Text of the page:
JU 7-9177 
Webb, Jimmy, Lindseyville 

Woodward, Danny H., P. O. Box 253. Nortonville, OR 6-3200 
Yessin, Humzey, 1024 Catsleway Way South, Lexington, 6-4092, 

6-2811, 6-2854 

Minutes of Board Meeting 

The Board of Control of the Kentucky 
High School Athletic Association met at 
the Kentucky Hotel, Louisville, on Saturday 
morning, January 23, 1960. The meeting was 
called to order by President Russell William- 
son at 9:00, with all Board members, Com- 
missioner Theo. A. Sanford, and Assistant 
Commissioner J. B. Mansfield present. 

Louis Litchfield moved, seconded by Ce- 
cil A. Thornton, that the reading of the min- 
utes of the December 19th meeting be 
waived, since the members of the Board had 
received copies of these minutes. The mo- 
tion was carried unanimously. 

Director Jack Dawson reported on a meet- 
ing of the Kentucky High School Basketball 
Tournament Hospitality Committee, held at 
the Kentucky Hotel on January 21, which 
had been attended by him and the Com- 
missioner, representing the Board of Con- 
trol. Mr. Dawson reported that preliminary 
tournament plans, as far as the committee 
mentioned was concerned, seemed to be mov- 
ing along very well. The Commissioner stat- 
ed that the cooperation of the Louisville 
group to date had been outstanding. Assist- 
ant Commissioner Mansfield reported that 
the advanced sales of tournament tickets 
had been very fine, possibly better than ever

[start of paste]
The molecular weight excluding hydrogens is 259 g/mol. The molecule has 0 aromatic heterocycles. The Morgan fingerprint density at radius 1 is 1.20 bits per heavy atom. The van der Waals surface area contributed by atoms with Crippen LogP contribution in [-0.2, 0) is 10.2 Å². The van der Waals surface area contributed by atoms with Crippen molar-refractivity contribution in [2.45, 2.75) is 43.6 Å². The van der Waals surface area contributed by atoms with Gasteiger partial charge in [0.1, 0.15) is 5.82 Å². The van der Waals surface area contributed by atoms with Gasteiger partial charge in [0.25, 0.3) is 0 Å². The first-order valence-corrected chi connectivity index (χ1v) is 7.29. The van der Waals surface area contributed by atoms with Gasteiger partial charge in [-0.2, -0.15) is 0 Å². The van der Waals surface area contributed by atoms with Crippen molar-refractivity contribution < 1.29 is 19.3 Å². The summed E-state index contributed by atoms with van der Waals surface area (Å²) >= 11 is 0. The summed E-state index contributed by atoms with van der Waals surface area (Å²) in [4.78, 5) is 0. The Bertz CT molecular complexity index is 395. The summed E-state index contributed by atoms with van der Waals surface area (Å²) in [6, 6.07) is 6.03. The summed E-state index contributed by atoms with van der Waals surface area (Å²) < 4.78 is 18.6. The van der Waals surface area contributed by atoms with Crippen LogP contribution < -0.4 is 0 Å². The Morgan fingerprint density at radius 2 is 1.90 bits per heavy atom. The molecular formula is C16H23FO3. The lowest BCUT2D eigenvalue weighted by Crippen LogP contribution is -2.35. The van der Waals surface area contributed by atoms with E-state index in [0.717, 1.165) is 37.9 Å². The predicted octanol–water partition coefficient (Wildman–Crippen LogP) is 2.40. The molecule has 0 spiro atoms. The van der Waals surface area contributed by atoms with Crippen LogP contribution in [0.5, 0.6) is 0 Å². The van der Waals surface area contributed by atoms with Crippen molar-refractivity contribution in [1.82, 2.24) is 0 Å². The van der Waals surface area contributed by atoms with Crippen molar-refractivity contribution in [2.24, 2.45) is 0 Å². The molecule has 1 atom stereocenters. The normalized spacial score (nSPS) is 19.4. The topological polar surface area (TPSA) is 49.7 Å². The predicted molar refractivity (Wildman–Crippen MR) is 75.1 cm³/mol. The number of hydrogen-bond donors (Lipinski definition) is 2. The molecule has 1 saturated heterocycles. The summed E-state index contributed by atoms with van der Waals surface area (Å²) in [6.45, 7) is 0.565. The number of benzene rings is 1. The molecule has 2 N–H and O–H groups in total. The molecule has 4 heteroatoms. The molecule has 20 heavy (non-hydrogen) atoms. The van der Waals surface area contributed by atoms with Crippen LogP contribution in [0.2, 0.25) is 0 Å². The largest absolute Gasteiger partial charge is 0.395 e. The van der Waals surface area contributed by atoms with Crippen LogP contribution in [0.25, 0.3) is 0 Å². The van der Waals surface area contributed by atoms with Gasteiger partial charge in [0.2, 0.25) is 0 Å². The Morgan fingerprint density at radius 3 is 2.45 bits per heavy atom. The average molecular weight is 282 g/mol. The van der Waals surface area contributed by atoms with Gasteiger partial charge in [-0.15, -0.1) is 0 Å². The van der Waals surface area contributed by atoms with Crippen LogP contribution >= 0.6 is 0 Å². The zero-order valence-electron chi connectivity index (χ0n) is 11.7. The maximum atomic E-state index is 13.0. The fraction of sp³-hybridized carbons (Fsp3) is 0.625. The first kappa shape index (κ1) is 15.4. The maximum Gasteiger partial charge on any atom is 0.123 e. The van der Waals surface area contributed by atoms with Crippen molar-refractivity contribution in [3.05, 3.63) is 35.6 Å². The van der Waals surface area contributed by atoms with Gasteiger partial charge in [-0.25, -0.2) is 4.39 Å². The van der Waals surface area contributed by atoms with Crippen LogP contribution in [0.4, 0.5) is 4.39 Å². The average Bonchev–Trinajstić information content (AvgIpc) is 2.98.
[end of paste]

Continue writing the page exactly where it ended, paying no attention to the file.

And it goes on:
before at this time. 

Louis Litchfield moved, seconded by W. 
B. Jones, that the following regulations 
concerning fees for regional tournament of- 
ficials be adopted: The official shall );eceive 
a fee of $20.00 per game and a transporta- 
tion allowance of seven cents per mile for 
all necessary travel. In the event it is nec- 
essary for the official to remain overnight 
at the tournament site, he ^shall be paid an 
additional $10.00 per day for lodging and 
meals. The motion was carried unanimously. 

Louis Litchfield moved, seconded by K. G. 
Gillaspie, that the 1960 State Track Meet be 
held in Lexington on May 20-21, and that 
the Commissioner be authorized to set the 
dates and determine the sites of the other 
spring events. The motion was carried 
unanimously. 

W. H. Crowdus moved, seconded by Rob- 
ert P. Forsythe, that all bills of the Associa- 
tion beginning December 19, 1959, and end- 
ing January 22, 1960, be approved. The 
motion was carried unanimously. No further 
business the meeting adjourned. 



THE KENTUCKY HIGH SCHOOL ATHLETE FOR FEBRUARY, 1960 



Page Nine 



KAPOS NEWS 

(Continued from Page Three) 

"Please notify either Mrs. Nelda Smith 
at Scott County High School, Georgetown, 
Kentucky, or Mrs. Stella S. Gilb at the Uni-